That is, of course, unless they're trying to assess how electable Fylde councillors are if they stand as independents. On the face of it, the move seems daft, because they're going to split the Conservative vote by fielding an official candidate and a former official candidate e (now described as an independent).

Maybe the Conservatives didn't think she had the profile to win this one, and the chap they've nominated does. But Janet Wardell has some well known names in her nomination box, which shows there are some well-known, and well-connected local folk that support her, so she must be a credible choice if she puts the effort into canvassing.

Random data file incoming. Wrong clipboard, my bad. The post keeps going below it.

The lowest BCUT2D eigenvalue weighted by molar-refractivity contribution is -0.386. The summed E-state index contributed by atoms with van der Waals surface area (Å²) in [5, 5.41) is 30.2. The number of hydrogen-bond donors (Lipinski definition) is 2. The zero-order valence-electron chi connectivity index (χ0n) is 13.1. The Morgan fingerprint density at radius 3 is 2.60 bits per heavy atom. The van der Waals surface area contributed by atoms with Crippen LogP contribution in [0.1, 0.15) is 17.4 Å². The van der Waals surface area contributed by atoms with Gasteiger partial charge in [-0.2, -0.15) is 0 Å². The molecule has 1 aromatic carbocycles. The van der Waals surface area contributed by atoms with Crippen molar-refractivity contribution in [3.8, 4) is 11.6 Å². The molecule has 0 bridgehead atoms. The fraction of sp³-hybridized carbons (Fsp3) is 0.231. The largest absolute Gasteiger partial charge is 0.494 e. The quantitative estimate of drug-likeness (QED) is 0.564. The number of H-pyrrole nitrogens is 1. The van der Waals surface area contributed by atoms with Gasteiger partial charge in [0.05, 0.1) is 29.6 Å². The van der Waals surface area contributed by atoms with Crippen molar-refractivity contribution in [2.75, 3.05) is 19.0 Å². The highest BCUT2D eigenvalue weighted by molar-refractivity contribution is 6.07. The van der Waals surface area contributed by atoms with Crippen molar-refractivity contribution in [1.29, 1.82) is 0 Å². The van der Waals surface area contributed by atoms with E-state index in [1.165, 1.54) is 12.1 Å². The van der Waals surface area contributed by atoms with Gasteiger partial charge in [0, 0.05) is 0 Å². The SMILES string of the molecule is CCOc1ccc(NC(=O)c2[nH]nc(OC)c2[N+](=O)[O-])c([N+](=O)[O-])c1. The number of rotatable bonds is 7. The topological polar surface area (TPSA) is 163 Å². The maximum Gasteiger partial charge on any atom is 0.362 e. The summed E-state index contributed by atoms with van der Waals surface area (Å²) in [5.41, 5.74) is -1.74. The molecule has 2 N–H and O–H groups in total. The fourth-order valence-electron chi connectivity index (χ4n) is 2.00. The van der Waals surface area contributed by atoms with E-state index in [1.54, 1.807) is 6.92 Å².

Polling will be at Ribby-with-Wrea CE School, between 7am and 10pm.

Following the death of Councillor John Prestwich,  there's a vacancy for a councillor in Kilnhouse Ward.

But from what we can see, an election is only going to happen if two or more electors of the area write to the Fylde Council's Elections officer and ask him to call an election, (as is their right under the Local Government Act 1972 (Section 89))

So if any of our readers fancy standing for election to Fylde as a Councillor, now's the time to talk with Fylde's Electoral Registration Officer about what's involved, to give him a letter signed by two people from the area who are on the electoral roll, asking him to call the election.

Then you'll need to get the nomination forms to fill in.